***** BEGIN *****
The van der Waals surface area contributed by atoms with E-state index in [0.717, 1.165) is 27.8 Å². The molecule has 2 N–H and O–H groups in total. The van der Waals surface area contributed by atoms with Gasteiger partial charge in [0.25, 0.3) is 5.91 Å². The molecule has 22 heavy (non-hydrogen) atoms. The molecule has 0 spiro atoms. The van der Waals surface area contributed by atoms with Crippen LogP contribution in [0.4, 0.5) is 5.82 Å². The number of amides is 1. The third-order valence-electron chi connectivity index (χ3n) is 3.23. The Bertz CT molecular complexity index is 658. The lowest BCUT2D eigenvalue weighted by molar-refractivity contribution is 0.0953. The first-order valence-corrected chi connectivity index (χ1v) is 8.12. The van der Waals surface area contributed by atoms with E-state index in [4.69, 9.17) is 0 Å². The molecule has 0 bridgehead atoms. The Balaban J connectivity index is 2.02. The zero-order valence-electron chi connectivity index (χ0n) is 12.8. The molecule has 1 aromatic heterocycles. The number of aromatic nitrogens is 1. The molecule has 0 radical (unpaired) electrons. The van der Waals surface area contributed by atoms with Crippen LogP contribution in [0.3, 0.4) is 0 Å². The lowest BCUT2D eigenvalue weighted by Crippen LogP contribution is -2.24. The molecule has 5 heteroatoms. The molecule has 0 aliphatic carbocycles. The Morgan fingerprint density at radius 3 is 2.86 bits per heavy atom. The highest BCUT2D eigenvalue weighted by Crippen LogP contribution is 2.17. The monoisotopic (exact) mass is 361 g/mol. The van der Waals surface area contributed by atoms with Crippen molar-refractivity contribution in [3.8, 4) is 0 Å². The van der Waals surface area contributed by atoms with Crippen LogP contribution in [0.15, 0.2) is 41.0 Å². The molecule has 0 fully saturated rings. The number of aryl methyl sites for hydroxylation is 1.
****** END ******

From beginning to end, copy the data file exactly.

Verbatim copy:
The van der Waals surface area contributed by atoms with E-state index in [0.717, 1.165) is 27.8 Å². The molecule has 2 N–H and O–H groups in total. The van der Waals surface area contributed by atoms with Gasteiger partial charge in [0.25, 0.3) is 5.91 Å². The molecule has 22 heavy (non-hydrogen) atoms. The molecule has 0 spiro atoms. The van der Waals surface area contributed by atoms with Crippen LogP contribution in [0.4, 0.5) is 5.82 Å². The number of amides is 1. The third-order valence-electron chi connectivity index (χ3n) is 3.23. The Bertz CT molecular complexity index is 658. The lowest BCUT2D eigenvalue weighted by molar-refractivity contribution is 0.0953. The first-order valence-corrected chi connectivity index (χ1v) is 8.12. The van der Waals surface area contributed by atoms with E-state index in [4.69, 9.17) is 0 Å². The molecule has 0 bridgehead atoms. The Balaban J connectivity index is 2.02. The zero-order valence-electron chi connectivity index (χ0n) is 12.8. The molecule has 1 aromatic heterocycles. The number of aromatic nitrogens is 1. The molecule has 0 radical (unpaired) electrons. The van der Waals surface area contributed by atoms with Crippen LogP contribution in [0.3, 0.4) is 0 Å². The lowest BCUT2D eigenvalue weighted by Crippen LogP contribution is -2.24. The molecule has 5 heteroatoms. The molecule has 0 aliphatic carbocycles. The Morgan fingerprint density at radius 3 is 2.86 bits per heavy atom. The highest BCUT2D eigenvalue weighted by Crippen LogP contribution is 2.17. The monoisotopic (exact) mass is 361 g/mol. The van der Waals surface area contributed by atoms with Crippen molar-refractivity contribution in [3.8, 4) is 0 Å². The van der Waals surface area contributed by atoms with Crippen LogP contribution in [0.15, 0.2) is 41.0 Å². The molecule has 0 fully saturated rings. The number of aryl methyl sites for hydroxylation is 1.